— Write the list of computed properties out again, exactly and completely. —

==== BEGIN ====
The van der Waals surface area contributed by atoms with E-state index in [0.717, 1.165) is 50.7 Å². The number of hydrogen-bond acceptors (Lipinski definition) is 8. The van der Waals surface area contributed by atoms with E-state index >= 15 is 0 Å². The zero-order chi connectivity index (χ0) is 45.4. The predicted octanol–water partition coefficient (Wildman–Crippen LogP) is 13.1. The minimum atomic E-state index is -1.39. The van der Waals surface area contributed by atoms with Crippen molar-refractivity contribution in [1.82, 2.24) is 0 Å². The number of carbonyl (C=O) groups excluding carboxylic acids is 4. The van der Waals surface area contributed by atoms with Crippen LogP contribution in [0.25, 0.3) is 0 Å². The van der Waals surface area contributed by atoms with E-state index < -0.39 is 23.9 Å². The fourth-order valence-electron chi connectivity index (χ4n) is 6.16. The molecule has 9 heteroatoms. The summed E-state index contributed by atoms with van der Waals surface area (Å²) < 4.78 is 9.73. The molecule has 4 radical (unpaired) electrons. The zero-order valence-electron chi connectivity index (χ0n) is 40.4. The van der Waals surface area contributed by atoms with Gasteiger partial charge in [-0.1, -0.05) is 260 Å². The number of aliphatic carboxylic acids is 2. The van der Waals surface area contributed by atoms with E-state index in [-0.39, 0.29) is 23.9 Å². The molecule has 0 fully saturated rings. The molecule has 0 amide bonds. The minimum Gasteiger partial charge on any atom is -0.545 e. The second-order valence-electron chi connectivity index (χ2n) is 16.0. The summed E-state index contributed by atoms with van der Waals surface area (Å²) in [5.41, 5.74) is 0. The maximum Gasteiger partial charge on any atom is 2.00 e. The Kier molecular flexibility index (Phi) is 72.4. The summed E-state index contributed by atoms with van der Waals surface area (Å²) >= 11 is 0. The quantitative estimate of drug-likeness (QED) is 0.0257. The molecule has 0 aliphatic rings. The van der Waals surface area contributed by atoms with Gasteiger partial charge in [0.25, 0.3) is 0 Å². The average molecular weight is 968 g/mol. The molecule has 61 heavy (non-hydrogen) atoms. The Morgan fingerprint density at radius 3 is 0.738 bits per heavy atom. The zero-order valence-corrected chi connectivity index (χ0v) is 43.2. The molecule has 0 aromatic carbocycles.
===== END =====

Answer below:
The van der Waals surface area contributed by atoms with E-state index in [0.717, 1.165) is 50.7 Å². The number of hydrogen-bond acceptors (Lipinski definition) is 8. The van der Waals surface area contributed by atoms with E-state index >= 15 is 0 Å². The zero-order chi connectivity index (χ0) is 45.4. The predicted octanol–water partition coefficient (Wildman–Crippen LogP) is 13.1. The minimum atomic E-state index is -1.39. The van der Waals surface area contributed by atoms with Crippen molar-refractivity contribution in [1.82, 2.24) is 0 Å². The number of carbonyl (C=O) groups excluding carboxylic acids is 4. The van der Waals surface area contributed by atoms with Crippen LogP contribution in [0.25, 0.3) is 0 Å². The van der Waals surface area contributed by atoms with E-state index < -0.39 is 23.9 Å². The fourth-order valence-electron chi connectivity index (χ4n) is 6.16. The molecule has 9 heteroatoms. The summed E-state index contributed by atoms with van der Waals surface area (Å²) < 4.78 is 9.73. The molecule has 4 radical (unpaired) electrons. The zero-order valence-electron chi connectivity index (χ0n) is 40.4. The van der Waals surface area contributed by atoms with Gasteiger partial charge in [-0.1, -0.05) is 260 Å². The number of aliphatic carboxylic acids is 2. The van der Waals surface area contributed by atoms with E-state index in [-0.39, 0.29) is 23.9 Å². The molecule has 0 fully saturated rings. The molecule has 0 amide bonds. The minimum Gasteiger partial charge on any atom is -0.545 e. The second-order valence-electron chi connectivity index (χ2n) is 16.0. The summed E-state index contributed by atoms with van der Waals surface area (Å²) in [5.41, 5.74) is 0. The maximum Gasteiger partial charge on any atom is 2.00 e. The Kier molecular flexibility index (Phi) is 72.4. The summed E-state index contributed by atoms with van der Waals surface area (Å²) >= 11 is 0. The quantitative estimate of drug-likeness (QED) is 0.0257. The molecule has 0 aliphatic rings. The van der Waals surface area contributed by atoms with Gasteiger partial charge in [0.25, 0.3) is 0 Å². The average molecular weight is 968 g/mol. The molecule has 61 heavy (non-hydrogen) atoms. The Morgan fingerprint density at radius 3 is 0.738 bits per heavy atom. The zero-order valence-corrected chi connectivity index (χ0v) is 43.2. The molecule has 0 aromatic carbocycles.